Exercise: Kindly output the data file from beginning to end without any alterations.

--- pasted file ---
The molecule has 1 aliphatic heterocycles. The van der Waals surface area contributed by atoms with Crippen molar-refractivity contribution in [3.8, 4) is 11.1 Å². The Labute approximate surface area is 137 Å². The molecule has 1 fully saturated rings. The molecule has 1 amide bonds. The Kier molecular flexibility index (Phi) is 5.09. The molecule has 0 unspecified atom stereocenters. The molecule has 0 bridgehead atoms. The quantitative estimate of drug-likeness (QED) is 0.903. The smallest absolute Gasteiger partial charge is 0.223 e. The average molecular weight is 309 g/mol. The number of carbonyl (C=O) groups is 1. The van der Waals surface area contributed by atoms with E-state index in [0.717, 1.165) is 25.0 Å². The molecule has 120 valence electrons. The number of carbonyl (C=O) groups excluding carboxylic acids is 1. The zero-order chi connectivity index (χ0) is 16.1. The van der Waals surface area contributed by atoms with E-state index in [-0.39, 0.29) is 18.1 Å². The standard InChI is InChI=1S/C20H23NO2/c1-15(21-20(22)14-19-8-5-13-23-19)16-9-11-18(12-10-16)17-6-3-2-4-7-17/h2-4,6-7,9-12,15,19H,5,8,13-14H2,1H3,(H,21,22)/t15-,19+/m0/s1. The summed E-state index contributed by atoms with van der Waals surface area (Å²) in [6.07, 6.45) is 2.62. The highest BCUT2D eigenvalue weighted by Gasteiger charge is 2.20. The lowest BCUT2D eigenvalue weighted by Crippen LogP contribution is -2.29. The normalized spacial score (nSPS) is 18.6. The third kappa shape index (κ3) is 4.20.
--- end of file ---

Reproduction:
The molecule has 1 aliphatic heterocycles. The van der Waals surface area contributed by atoms with Crippen molar-refractivity contribution in [3.8, 4) is 11.1 Å². The Labute approximate surface area is 137 Å². The molecule has 1 fully saturated rings. The molecule has 1 amide bonds. The Kier molecular flexibility index (Phi) is 5.09. The molecule has 0 unspecified atom stereocenters. The molecule has 0 bridgehead atoms. The quantitative estimate of drug-likeness (QED) is 0.903. The smallest absolute Gasteiger partial charge is 0.223 e. The average molecular weight is 309 g/mol. The number of carbonyl (C=O) groups is 1. The van der Waals surface area contributed by atoms with E-state index in [0.717, 1.165) is 25.0 Å². The molecule has 120 valence electrons. The number of carbonyl (C=O) groups excluding carboxylic acids is 1. The zero-order chi connectivity index (χ0) is 16.1. The van der Waals surface area contributed by atoms with E-state index in [-0.39, 0.29) is 18.1 Å². The standard InChI is InChI=1S/C20H23NO2/c1-15(21-20(22)14-19-8-5-13-23-19)16-9-11-18(12-10-16)17-6-3-2-4-7-17/h2-4,6-7,9-12,15,19H,5,8,13-14H2,1H3,(H,21,22)/t15-,19+/m0/s1. The summed E-state index contributed by atoms with van der Waals surface area (Å²) in [6.07, 6.45) is 2.62. The highest BCUT2D eigenvalue weighted by Gasteiger charge is 2.20. The lowest BCUT2D eigenvalue weighted by Crippen LogP contribution is -2.29. The normalized spacial score (nSPS) is 18.6. The third kappa shape index (κ3) is 4.20.